"side hustle", Atul Gawande, Cal Newport, Checklist Manifesto, choice architecture, clean water, cognitive dissonance, delayed gratification, deliberate practice, en.wikipedia.org, financial independence, invisible hand, Lao Tzu, late fees, meta analysis, meta-analysis, Paul Graham, randomized controlled trial, ride hailing / ride sharing, Sam Altman, Saturday Night Live, survivorship bias, Walter Mischel
decisive moments: Shoutout to Henri Cartier-Bresson, one of the greatest street photographers of all time, who coined the term decisive moment, but for an entirely different purpose: capturing amazing images at just the right time. the Two-Minute Rule: Hat tip to David Allen, whose version of the Two-Minute Rule states, “If it takes less than two minutes, then do it now.” For more, see David Allen, Getting Things Done (New York: Penguin, 2015). power-down habit: Author Cal Newport uses a shutdown ritual in which he does a last email inbox check, prepares his to-do list for the next day, and says “shutdown complete” to end work for the day. For more, see Cal Newport, Deep Work (Boston: Little, Brown, 2016). He always stopped journaling before it seemed like a hassle: Greg McKeown, Essentialism: The Disciplined Pursuit of Less (New York: Crown, 2014), 78. habit shaping: Gail B. Peterson, “A Day of Great Illumination: B. F. Skinner’s Discovery of Shaping,” Journal of the Experimental Analysis of Behavior 82, no. 3 (2004), doi:10.1901/jeab.2004.82–317.
Company of One: Why Staying Small Is the Next Big Thing for Business by Paul Jarvis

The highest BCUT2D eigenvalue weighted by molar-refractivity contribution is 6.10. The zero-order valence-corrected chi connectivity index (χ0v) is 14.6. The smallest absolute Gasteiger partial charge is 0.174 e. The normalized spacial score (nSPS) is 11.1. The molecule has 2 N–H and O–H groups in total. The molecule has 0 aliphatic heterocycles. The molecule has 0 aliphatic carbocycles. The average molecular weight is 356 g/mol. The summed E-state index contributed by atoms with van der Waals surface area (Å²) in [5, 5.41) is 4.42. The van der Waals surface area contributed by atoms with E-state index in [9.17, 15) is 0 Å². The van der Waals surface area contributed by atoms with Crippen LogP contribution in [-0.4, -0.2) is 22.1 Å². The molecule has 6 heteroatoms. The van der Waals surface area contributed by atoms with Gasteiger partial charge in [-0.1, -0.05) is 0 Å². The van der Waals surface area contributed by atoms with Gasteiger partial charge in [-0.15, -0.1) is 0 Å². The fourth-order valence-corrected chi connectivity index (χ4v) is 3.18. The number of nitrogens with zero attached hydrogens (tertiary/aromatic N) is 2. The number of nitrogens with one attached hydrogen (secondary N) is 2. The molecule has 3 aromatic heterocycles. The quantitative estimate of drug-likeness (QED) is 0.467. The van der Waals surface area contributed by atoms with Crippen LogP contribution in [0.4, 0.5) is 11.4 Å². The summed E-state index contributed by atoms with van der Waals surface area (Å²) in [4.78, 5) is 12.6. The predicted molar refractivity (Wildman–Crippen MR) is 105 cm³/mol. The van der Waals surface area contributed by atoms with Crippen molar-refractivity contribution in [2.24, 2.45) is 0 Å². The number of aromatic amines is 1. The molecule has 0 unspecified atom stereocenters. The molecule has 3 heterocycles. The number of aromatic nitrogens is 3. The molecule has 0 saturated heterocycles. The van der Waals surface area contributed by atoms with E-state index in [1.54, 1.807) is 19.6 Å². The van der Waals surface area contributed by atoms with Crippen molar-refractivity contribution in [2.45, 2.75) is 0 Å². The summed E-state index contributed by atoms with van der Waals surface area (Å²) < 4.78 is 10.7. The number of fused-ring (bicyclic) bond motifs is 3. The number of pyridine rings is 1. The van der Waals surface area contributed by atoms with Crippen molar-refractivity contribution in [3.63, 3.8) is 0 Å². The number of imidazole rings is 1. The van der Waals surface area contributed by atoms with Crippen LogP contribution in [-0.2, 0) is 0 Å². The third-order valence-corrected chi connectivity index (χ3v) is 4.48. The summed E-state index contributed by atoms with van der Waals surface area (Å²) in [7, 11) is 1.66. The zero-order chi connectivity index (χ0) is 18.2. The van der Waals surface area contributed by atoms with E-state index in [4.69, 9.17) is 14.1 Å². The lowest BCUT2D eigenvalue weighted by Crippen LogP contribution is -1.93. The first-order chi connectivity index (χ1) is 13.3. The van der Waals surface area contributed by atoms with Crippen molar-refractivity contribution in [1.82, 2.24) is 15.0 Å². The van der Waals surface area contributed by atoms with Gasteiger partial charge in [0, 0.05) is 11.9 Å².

Airbnb, big-box store, Cal Newport, call centre, corporate social responsibility, David Heinemeier Hansson, effective altruism, Elon Musk, en.wikipedia.org, endowment effect, follow your passion, gender pay gap, glass ceiling, Inbox Zero, index fund, job automation, Kickstarter, Lyft, Mark Zuckerberg, Naomi Klein, passive investing, Paul Graham, pets.com, remote working, Results Only Work Environment, ride hailing / ride sharing, Ruby on Rails, side project, Silicon Valley, Skype, Snapchat, software as a service, Steve Jobs, supply-chain management, Tim Cook: Apple, too big to fail, uber lyft, web application, Y Combinator, Y2K
Known for her shrewd pragmatism on the show, Corcoran says that it’s more important to focus on solving problems than on passion. Her problem-solving focus allows her to better evaluate new business ventures that are presented to her on the show. When you focus on solving problems or on making a difference, passion may follow, because you’re actually involved in the work you’re doing instead of just dreaming that you might be passionate about something. Cal Newport, the best-selling author of So Good They Can’t Ignore You, argues that passion is the side effect of mastery. To Newport, following your passion is fundamentally flawed as a career strategy because it fails to describe how most successful people ended up with compelling careers and can lead to chronic job-shifting and angst when your reality falls short of your passionate dream for your career.